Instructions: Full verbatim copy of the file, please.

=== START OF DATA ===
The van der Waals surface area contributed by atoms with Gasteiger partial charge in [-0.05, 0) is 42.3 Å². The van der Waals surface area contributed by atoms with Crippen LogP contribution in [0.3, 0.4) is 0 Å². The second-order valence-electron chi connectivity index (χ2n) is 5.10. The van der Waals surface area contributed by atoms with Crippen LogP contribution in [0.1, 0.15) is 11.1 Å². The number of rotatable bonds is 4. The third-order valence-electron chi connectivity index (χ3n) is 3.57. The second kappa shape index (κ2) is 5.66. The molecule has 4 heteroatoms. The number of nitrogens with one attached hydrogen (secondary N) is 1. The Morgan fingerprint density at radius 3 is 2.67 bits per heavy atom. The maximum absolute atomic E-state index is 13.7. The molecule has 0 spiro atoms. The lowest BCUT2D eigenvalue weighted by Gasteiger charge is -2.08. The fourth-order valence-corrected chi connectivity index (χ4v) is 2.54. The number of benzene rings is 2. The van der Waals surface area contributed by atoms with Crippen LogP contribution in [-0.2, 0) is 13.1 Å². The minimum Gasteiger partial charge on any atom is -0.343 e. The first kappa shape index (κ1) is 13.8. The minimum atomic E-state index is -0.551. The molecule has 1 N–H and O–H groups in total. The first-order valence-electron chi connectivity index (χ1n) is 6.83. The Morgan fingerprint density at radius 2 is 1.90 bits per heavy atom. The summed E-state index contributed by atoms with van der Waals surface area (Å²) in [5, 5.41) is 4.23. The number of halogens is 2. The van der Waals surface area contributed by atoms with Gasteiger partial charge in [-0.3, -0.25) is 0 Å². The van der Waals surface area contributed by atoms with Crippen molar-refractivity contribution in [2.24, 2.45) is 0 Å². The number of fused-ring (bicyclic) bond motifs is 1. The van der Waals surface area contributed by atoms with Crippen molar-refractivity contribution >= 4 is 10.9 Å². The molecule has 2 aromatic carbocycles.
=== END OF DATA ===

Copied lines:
The van der Waals surface area contributed by atoms with Gasteiger partial charge in [-0.05, 0) is 42.3 Å². The van der Waals surface area contributed by atoms with Crippen LogP contribution in [0.3, 0.4) is 0 Å². The second-order valence-electron chi connectivity index (χ2n) is 5.10. The van der Waals surface area contributed by atoms with Crippen LogP contribution in [0.1, 0.15) is 11.1 Å². The number of rotatable bonds is 4. The third-order valence-electron chi connectivity index (χ3n) is 3.57. The second kappa shape index (κ2) is 5.66. The molecule has 4 heteroatoms. The number of nitrogens with one attached hydrogen (secondary N) is 1. The Morgan fingerprint density at radius 3 is 2.67 bits per heavy atom. The maximum absolute atomic E-state index is 13.7. The molecule has 0 spiro atoms. The lowest BCUT2D eigenvalue weighted by Gasteiger charge is -2.08. The fourth-order valence-corrected chi connectivity index (χ4v) is 2.54. The number of benzene rings is 2. The van der Waals surface area contributed by atoms with Crippen LogP contribution in [-0.2, 0) is 13.1 Å². The minimum Gasteiger partial charge on any atom is -0.343 e. The first kappa shape index (κ1) is 13.8. The minimum atomic E-state index is -0.551. The molecule has 1 N–H and O–H groups in total. The first-order valence-electron chi connectivity index (χ1n) is 6.83. The Morgan fingerprint density at radius 2 is 1.90 bits per heavy atom. The summed E-state index contributed by atoms with van der Waals surface area (Å²) in [5, 5.41) is 4.23. The number of halogens is 2. The van der Waals surface area contributed by atoms with Gasteiger partial charge in [-0.3, -0.25) is 0 Å². The van der Waals surface area contributed by atoms with Crippen molar-refractivity contribution in [2.24, 2.45) is 0 Å². The number of fused-ring (bicyclic) bond motifs is 1. The van der Waals surface area contributed by atoms with Crippen molar-refractivity contribution >= 4 is 10.9 Å². The molecule has 2 aromatic carbocycles.